What is Diabetes Type 2?
Diabetes type 2 is a condition in which the body is resistant to insulin resulting in high blood sugar levels. Symptoms include fatigue, hunger, thirst, increased urination, and tingling in feet and hands.
Treatment for diabetes type 2 includes medication, diet, and exercise. Common drug classes used to treat diabetes type 2 are biguanides, insulins, sulfonylureas, gliptins, glitazones, sulfonylurea / biguanide combinations, gliptin / biguanide combinations, GLP-1 agonists, ergot derivatives, glinides, glitazone / biguanide combinations, alpha glucosidase inhibitors, amlyn analogues, glitazone / sulfonylurea combinations, gliptin / statin combinations, gliptin / glitazone combinations, SGLT2 inhibitors, and glinide / biguanide combinations.
Savings Tips for Diabetes Type 2
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July 06, 2016
In June 2016, the FDA issued a safety alert for canagliflozin (Invokana, Invokamet), used to treat type 2 diabetes.
Now, another warning has been issued, for Invokana and Invokamet along with another similar diabetes medication, dapagliflozin (Farxiga and Xigduo XR).
According to the FDA, canagliflozin and dapagliflozin may cause an increased risk of acute kidney injury. The previous warning for canagliflozin was for an increased risk of foot and leg amputations—all serious stuff. See More
June 23, 2016
Jentadueto XR (metformin/linagliptin) is the newest once-daily combination drug approved by the FDA to treat type 2 diabetes.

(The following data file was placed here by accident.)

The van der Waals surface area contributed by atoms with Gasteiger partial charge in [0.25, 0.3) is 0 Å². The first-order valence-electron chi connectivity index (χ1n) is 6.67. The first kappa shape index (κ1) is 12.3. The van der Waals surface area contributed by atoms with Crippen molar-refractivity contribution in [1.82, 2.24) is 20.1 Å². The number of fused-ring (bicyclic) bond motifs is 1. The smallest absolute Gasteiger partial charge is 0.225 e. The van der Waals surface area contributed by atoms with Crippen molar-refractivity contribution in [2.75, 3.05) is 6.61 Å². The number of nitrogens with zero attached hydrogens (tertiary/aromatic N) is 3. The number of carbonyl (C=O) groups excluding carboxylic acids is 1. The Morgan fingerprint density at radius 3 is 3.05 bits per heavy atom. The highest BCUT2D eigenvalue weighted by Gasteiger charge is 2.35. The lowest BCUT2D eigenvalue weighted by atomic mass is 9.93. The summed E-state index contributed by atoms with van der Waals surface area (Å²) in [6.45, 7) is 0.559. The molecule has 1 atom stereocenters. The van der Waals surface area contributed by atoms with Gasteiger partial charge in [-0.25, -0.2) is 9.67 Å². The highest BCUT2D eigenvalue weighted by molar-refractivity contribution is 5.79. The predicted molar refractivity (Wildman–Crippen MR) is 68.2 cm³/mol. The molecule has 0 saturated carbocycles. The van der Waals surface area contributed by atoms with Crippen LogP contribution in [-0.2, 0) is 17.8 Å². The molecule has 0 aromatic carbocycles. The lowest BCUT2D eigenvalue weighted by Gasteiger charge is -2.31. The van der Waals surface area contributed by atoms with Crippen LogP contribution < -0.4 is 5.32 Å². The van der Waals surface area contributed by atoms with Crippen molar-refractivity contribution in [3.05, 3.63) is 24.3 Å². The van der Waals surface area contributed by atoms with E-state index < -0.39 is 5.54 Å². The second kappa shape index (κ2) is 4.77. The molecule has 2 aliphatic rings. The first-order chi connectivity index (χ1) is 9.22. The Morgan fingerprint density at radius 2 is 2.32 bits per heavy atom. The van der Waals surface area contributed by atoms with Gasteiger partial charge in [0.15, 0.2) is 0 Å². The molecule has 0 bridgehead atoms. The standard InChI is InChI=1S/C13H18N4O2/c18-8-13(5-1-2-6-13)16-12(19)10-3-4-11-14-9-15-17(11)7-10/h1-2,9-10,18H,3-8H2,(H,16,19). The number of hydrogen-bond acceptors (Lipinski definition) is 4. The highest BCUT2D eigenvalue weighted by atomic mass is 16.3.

Combination drugs can also be a convenient way to join together two drugs that work differently to treat a particular health condition, and extended release versions like Jentadueto XR mean you only need to take your prescription once per day. In addition, many medications are combined because they work better together than either medication alone. See More
June 08, 2016
The FDA has issued a safety alert for medications containing canagliflozin, a newer drug used to treat type 2 diabetes.
According to the FDA, medications containing canagliflozin (Invokana and Invokamet) may cause an increased risk of leg and foot amputations.
Do diabetics already have an increased risk of leg and foot amputations?
Yes. Diabetics have a higher risk of leg and foot amputations compared to a person who does not have diabetes. See More
Popular Diabetes Type 2 Drugs
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Note: Popularity is based on total prescriptions for the brand and generic versions of each drug,
regardless of the condition being treated. Some drugs are prescribed for multiple conditions.